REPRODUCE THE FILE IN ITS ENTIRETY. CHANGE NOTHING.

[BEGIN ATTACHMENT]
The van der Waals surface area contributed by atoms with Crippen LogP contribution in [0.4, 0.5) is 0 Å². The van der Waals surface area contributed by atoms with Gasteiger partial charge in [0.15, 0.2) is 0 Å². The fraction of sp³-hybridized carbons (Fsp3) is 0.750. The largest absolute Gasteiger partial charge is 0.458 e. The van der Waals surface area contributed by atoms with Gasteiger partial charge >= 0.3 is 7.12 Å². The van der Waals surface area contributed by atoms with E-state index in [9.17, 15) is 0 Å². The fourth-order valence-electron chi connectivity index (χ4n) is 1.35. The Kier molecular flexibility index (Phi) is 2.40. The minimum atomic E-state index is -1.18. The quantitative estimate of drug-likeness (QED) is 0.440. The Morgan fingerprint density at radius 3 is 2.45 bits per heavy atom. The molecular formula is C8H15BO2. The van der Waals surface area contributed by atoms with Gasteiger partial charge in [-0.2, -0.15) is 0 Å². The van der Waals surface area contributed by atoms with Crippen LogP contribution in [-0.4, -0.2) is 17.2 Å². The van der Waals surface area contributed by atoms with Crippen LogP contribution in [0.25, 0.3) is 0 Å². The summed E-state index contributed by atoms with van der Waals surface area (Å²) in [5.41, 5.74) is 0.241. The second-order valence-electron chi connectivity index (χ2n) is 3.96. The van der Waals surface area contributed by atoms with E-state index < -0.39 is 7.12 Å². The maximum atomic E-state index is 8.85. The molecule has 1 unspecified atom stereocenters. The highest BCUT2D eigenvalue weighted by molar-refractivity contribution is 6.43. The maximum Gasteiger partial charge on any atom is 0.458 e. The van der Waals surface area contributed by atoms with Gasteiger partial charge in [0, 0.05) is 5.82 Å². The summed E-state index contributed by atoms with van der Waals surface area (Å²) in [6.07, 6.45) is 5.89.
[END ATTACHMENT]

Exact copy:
The van der Waals surface area contributed by atoms with Crippen LogP contribution in [0.4, 0.5) is 0 Å². The van der Waals surface area contributed by atoms with Gasteiger partial charge in [0.15, 0.2) is 0 Å². The fraction of sp³-hybridized carbons (Fsp3) is 0.750. The largest absolute Gasteiger partial charge is 0.458 e. The van der Waals surface area contributed by atoms with Gasteiger partial charge >= 0.3 is 7.12 Å². The van der Waals surface area contributed by atoms with E-state index in [9.17, 15) is 0 Å². The fourth-order valence-electron chi connectivity index (χ4n) is 1.35. The Kier molecular flexibility index (Phi) is 2.40. The minimum atomic E-state index is -1.18. The quantitative estimate of drug-likeness (QED) is 0.440. The Morgan fingerprint density at radius 3 is 2.45 bits per heavy atom. The molecular formula is C8H15BO2. The van der Waals surface area contributed by atoms with Gasteiger partial charge in [-0.2, -0.15) is 0 Å². The van der Waals surface area contributed by atoms with Crippen LogP contribution in [-0.4, -0.2) is 17.2 Å². The van der Waals surface area contributed by atoms with Crippen LogP contribution in [0.25, 0.3) is 0 Å². The summed E-state index contributed by atoms with van der Waals surface area (Å²) in [5.41, 5.74) is 0.241. The second-order valence-electron chi connectivity index (χ2n) is 3.96. The van der Waals surface area contributed by atoms with E-state index < -0.39 is 7.12 Å². The maximum atomic E-state index is 8.85. The molecule has 1 unspecified atom stereocenters. The highest BCUT2D eigenvalue weighted by molar-refractivity contribution is 6.43. The maximum Gasteiger partial charge on any atom is 0.458 e. The van der Waals surface area contributed by atoms with Gasteiger partial charge in [0, 0.05) is 5.82 Å². The summed E-state index contributed by atoms with van der Waals surface area (Å²) in [6.07, 6.45) is 5.89.